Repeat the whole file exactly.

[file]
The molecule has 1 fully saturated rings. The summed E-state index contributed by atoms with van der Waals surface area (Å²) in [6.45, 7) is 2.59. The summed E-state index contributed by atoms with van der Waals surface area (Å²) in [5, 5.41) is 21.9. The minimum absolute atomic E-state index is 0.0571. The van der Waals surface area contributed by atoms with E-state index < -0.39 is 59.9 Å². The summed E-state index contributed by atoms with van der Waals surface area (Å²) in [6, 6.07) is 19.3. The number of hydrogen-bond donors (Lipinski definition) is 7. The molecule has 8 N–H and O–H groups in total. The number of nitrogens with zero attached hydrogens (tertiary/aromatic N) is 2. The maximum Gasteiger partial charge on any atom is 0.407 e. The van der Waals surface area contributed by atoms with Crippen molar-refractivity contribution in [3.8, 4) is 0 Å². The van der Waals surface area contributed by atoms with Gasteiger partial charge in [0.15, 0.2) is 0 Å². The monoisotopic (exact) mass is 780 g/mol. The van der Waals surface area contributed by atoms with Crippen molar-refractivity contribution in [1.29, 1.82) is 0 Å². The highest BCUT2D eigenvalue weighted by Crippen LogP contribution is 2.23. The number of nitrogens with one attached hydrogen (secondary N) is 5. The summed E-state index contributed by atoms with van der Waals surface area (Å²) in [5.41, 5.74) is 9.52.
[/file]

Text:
The molecule has 1 fully saturated rings. The summed E-state index contributed by atoms with van der Waals surface area (Å²) in [6.45, 7) is 2.59. The summed E-state index contributed by atoms with van der Waals surface area (Å²) in [5, 5.41) is 21.9. The minimum absolute atomic E-state index is 0.0571. The van der Waals surface area contributed by atoms with E-state index < -0.39 is 59.9 Å². The summed E-state index contributed by atoms with van der Waals surface area (Å²) in [6, 6.07) is 19.3. The number of hydrogen-bond donors (Lipinski definition) is 7. The molecule has 8 N–H and O–H groups in total. The number of nitrogens with zero attached hydrogens (tertiary/aromatic N) is 2. The maximum Gasteiger partial charge on any atom is 0.407 e. The van der Waals surface area contributed by atoms with Crippen molar-refractivity contribution in [3.8, 4) is 0 Å². The van der Waals surface area contributed by atoms with Gasteiger partial charge in [0.15, 0.2) is 0 Å². The monoisotopic (exact) mass is 780 g/mol. The van der Waals surface area contributed by atoms with Crippen molar-refractivity contribution in [1.29, 1.82) is 0 Å². The highest BCUT2D eigenvalue weighted by Crippen LogP contribution is 2.23. The number of nitrogens with one attached hydrogen (secondary N) is 5. The summed E-state index contributed by atoms with van der Waals surface area (Å²) in [5.41, 5.74) is 9.52.